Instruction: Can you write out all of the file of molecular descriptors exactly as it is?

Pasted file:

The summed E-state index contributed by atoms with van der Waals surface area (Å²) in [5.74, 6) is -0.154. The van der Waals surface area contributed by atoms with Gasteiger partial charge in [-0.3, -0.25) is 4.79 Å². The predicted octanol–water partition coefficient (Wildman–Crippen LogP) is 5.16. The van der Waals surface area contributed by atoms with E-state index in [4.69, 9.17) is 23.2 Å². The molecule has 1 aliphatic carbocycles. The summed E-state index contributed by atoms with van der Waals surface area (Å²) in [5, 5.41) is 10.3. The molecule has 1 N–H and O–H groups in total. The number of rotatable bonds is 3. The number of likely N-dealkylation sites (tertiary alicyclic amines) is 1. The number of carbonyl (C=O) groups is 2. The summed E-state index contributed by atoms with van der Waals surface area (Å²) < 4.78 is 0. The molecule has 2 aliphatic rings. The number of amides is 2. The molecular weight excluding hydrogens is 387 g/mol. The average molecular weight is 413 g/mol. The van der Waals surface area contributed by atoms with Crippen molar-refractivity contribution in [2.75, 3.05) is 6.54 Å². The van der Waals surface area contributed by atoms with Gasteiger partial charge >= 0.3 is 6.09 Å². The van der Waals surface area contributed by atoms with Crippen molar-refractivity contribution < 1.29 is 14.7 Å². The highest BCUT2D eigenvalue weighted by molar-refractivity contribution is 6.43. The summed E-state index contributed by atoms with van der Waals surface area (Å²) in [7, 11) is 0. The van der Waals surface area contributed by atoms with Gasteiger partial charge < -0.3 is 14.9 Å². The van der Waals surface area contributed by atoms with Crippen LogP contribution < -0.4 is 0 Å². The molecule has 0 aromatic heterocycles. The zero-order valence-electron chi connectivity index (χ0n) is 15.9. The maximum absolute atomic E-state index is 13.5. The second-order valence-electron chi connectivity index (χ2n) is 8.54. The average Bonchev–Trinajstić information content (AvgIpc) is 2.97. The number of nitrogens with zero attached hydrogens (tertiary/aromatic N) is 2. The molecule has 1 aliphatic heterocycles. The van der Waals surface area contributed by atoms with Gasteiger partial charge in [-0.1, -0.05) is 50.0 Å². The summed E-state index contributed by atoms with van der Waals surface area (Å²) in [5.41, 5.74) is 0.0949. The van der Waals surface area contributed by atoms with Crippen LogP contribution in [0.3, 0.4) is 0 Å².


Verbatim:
The summed E-state index contributed by atoms with van der Waals surface area (Å²) in [5.74, 6) is -0.154. The van der Waals surface area contributed by atoms with Gasteiger partial charge in [-0.3, -0.25) is 4.79 Å². The predicted octanol–water partition coefficient (Wildman–Crippen LogP) is 5.16. The van der Waals surface area contributed by atoms with E-state index in [4.69, 9.17) is 23.2 Å². The molecule has 1 aliphatic carbocycles. The summed E-state index contributed by atoms with van der Waals surface area (Å²) in [5, 5.41) is 10.3. The molecule has 1 N–H and O–H groups in total. The number of rotatable bonds is 3. The number of likely N-dealkylation sites (tertiary alicyclic amines) is 1. The number of carbonyl (C=O) groups is 2. The summed E-state index contributed by atoms with van der Waals surface area (Å²) < 4.78 is 0. The molecule has 2 aliphatic rings. The number of amides is 2. The molecular weight excluding hydrogens is 387 g/mol. The average molecular weight is 413 g/mol. The van der Waals surface area contributed by atoms with Crippen molar-refractivity contribution in [2.75, 3.05) is 6.54 Å². The van der Waals surface area contributed by atoms with Gasteiger partial charge >= 0.3 is 6.09 Å². The van der Waals surface area contributed by atoms with Crippen molar-refractivity contribution < 1.29 is 14.7 Å². The highest BCUT2D eigenvalue weighted by molar-refractivity contribution is 6.43. The summed E-state index contributed by atoms with van der Waals surface area (Å²) in [7, 11) is 0. The van der Waals surface area contributed by atoms with Gasteiger partial charge < -0.3 is 14.9 Å². The van der Waals surface area contributed by atoms with Crippen LogP contribution < -0.4 is 0 Å². The molecule has 0 aromatic heterocycles. The zero-order valence-electron chi connectivity index (χ0n) is 15.9. The maximum absolute atomic E-state index is 13.5. The second-order valence-electron chi connectivity index (χ2n) is 8.54. The average Bonchev–Trinajstić information content (AvgIpc) is 2.97. The number of nitrogens with zero attached hydrogens (tertiary/aromatic N) is 2. The molecule has 1 aliphatic heterocycles. The van der Waals surface area contributed by atoms with Gasteiger partial charge in [-0.1, -0.05) is 50.0 Å². The summed E-state index contributed by atoms with van der Waals surface area (Å²) in [5.41, 5.74) is 0.0949. The van der Waals surface area contributed by atoms with Crippen LogP contribution in [0.3, 0.4) is 0 Å².